Post by D***@MadCow.net
Wasn't very dirty but cleaned filters & fans. Reseated SATA data
cables on both ends, video card and it's connector and some of the
other connectors on the motherboard.
Opened latches on memory cards, wiggled them and reseated & locked
Problem still exists. Cold started once then used restart which
failed on the 4th time.
Now I think the restart time (from entering password to the desktop)
displaying is longer.
Have 16GB RAM, in 4 - 4GB sticks. Is there a reason to swap their
position to see if the first one is flaky?
You don't use Windows as a paper towel for a "memory spill".
Bad memory damages Windows. It can corrupt the contents of Registry files.
(And in my case, it ruined two backups I'd made of the C: drive. They
both had verify errors and I couldn't restore from them.)
Testing and testing and testing, when you known bad RAM is present,
is not wise. If you're worried about OS contents (your data files
and so on), pull the drive from the desktop, take it to a second desktop
with *good functional RAM*, make your backup, then bring the drive
back. You'll be a lot happier than I was, if you do. If symptoms
go South on you, you'll have that one good backup waiting for
you on the other equipment.
This is the Windows 7 memory diagnostic. I was surprised, that a Windows
memory diagnostic I tested one day, actually worked. I wasn't expecting
it to be as capable as third-party versions.
However, memtest.org also has standalone media which I like
for a test. Takes about two hours or so to run a "complete pass".
Pressing the <esc> key causes the computer to reboot, when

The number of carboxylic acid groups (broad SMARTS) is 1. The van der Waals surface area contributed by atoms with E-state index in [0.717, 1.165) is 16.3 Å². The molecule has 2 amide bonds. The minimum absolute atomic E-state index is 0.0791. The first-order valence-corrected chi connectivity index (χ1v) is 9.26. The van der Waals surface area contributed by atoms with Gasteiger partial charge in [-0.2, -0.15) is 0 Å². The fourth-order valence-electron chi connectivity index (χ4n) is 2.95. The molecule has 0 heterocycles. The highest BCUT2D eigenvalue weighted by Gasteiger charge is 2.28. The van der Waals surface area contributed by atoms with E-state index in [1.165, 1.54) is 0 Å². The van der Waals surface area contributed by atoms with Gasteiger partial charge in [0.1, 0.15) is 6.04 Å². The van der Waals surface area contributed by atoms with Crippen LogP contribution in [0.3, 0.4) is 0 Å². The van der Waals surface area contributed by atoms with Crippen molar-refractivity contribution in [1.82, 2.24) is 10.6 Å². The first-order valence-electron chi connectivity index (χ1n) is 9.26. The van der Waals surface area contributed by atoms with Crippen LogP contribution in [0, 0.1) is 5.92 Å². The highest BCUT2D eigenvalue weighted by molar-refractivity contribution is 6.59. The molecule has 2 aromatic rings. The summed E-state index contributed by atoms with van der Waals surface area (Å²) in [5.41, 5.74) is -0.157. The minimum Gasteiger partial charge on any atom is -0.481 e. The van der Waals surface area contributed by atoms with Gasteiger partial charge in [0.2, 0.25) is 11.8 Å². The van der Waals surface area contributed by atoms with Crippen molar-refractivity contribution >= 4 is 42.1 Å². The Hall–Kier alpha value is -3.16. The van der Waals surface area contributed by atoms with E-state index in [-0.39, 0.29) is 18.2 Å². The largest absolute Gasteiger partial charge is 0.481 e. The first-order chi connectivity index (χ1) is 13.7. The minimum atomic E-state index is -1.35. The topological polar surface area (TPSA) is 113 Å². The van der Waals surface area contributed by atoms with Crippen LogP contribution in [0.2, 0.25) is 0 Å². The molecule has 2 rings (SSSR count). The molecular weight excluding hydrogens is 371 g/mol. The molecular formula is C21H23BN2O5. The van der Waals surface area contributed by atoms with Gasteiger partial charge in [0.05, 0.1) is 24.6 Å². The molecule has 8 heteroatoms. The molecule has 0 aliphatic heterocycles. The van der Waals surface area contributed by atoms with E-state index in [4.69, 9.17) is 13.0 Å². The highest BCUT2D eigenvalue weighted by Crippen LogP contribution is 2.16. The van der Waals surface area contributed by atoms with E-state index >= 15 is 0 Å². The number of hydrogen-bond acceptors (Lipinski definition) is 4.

you're satisfied with whatever answer the program gives.
Windows is not booted, while you're using this. In fact,
you could even have the C: drive completely unplugged
while this runs. I use this on new systems, before a hard
drive is connected.
If you scroll half way down the memtest.org page, there
are downloads that can make a bootable CD, a download
that will load the test tool onto a bootable USB stick,
as well as the traditional floppy image. (You can do the
media preparation on a known working computer.) I keep a floppy
next to my desk for the machines here. The machine I'm
typing on has a floppy drive. The newer computer, I use
a USB floppy drive, as the motherboard no longer
supports a floppy interface. The floppy version of memtest
still boots from the USB floppy drive.
In the case of my last memory failure, the results were
non-committal. Testing 4x2GB, I would get a couple errors,
proving I had [some] problem. Testing any combination of 2x2GB
or testing the 2GB sticks one at a time gave no errors!
Very annoying. I replaced all four sticks. The sticks (Kingston)
had been suspicious from day one, as with no memory Vdimm boost,
the chips ran warmer than I'm used to for memory. From
installation day onwards, I'd been running a fan over
top of those. And they still took a crap on me.